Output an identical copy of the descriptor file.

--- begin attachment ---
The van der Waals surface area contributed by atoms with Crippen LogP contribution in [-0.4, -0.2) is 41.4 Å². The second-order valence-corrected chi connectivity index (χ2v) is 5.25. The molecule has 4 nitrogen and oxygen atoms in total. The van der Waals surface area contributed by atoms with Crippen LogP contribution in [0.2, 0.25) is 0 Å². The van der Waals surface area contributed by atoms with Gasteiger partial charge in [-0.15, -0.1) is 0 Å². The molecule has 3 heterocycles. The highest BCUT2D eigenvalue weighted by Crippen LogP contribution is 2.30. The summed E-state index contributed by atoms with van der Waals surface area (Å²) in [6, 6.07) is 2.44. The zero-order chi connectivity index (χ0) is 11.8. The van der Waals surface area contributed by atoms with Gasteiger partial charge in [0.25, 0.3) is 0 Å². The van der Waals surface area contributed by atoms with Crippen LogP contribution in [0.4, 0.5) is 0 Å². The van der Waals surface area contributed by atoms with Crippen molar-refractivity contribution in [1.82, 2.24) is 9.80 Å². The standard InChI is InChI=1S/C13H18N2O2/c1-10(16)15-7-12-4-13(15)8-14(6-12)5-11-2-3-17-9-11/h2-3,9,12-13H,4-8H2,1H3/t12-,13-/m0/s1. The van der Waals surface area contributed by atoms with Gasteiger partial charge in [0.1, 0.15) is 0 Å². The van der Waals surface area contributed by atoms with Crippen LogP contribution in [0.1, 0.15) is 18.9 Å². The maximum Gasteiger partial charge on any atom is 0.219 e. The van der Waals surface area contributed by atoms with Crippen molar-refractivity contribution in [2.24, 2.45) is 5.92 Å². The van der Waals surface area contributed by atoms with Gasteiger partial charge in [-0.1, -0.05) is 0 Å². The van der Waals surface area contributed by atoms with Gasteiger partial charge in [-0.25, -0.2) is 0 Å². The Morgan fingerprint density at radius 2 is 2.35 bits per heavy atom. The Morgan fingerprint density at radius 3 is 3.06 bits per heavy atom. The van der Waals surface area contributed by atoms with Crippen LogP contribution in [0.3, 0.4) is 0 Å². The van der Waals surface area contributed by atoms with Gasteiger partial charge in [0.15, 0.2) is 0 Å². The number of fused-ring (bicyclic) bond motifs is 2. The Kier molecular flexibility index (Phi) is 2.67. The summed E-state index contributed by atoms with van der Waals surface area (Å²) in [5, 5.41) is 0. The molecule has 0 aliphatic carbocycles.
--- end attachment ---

The van der Waals surface area contributed by atoms with Crippen LogP contribution in [-0.4, -0.2) is 41.4 Å². The second-order valence-corrected chi connectivity index (χ2v) is 5.25. The molecule has 4 nitrogen and oxygen atoms in total. The van der Waals surface area contributed by atoms with Crippen LogP contribution in [0.2, 0.25) is 0 Å². The van der Waals surface area contributed by atoms with Gasteiger partial charge in [-0.15, -0.1) is 0 Å². The molecule has 3 heterocycles. The highest BCUT2D eigenvalue weighted by Crippen LogP contribution is 2.30. The summed E-state index contributed by atoms with van der Waals surface area (Å²) in [6, 6.07) is 2.44. The zero-order chi connectivity index (χ0) is 11.8. The van der Waals surface area contributed by atoms with Gasteiger partial charge in [0.25, 0.3) is 0 Å². The van der Waals surface area contributed by atoms with Crippen LogP contribution in [0.4, 0.5) is 0 Å². The van der Waals surface area contributed by atoms with Crippen molar-refractivity contribution in [1.82, 2.24) is 9.80 Å². The standard InChI is InChI=1S/C13H18N2O2/c1-10(16)15-7-12-4-13(15)8-14(6-12)5-11-2-3-17-9-11/h2-3,9,12-13H,4-8H2,1H3/t12-,13-/m0/s1. The van der Waals surface area contributed by atoms with Gasteiger partial charge in [0.1, 0.15) is 0 Å². The van der Waals surface area contributed by atoms with Crippen LogP contribution in [0.1, 0.15) is 18.9 Å². The maximum Gasteiger partial charge on any atom is 0.219 e. The van der Waals surface area contributed by atoms with Crippen molar-refractivity contribution in [2.24, 2.45) is 5.92 Å². The van der Waals surface area contributed by atoms with Gasteiger partial charge in [-0.1, -0.05) is 0 Å². The van der Waals surface area contributed by atoms with Gasteiger partial charge in [-0.25, -0.2) is 0 Å². The Morgan fingerprint density at radius 2 is 2.35 bits per heavy atom. The Morgan fingerprint density at radius 3 is 3.06 bits per heavy atom. The van der Waals surface area contributed by atoms with Crippen LogP contribution in [0.3, 0.4) is 0 Å². The van der Waals surface area contributed by atoms with Gasteiger partial charge in [0.15, 0.2) is 0 Å². The number of fused-ring (bicyclic) bond motifs is 2. The Kier molecular flexibility index (Phi) is 2.67. The summed E-state index contributed by atoms with van der Waals surface area (Å²) in [5, 5.41) is 0. The molecule has 0 aliphatic carbocycles.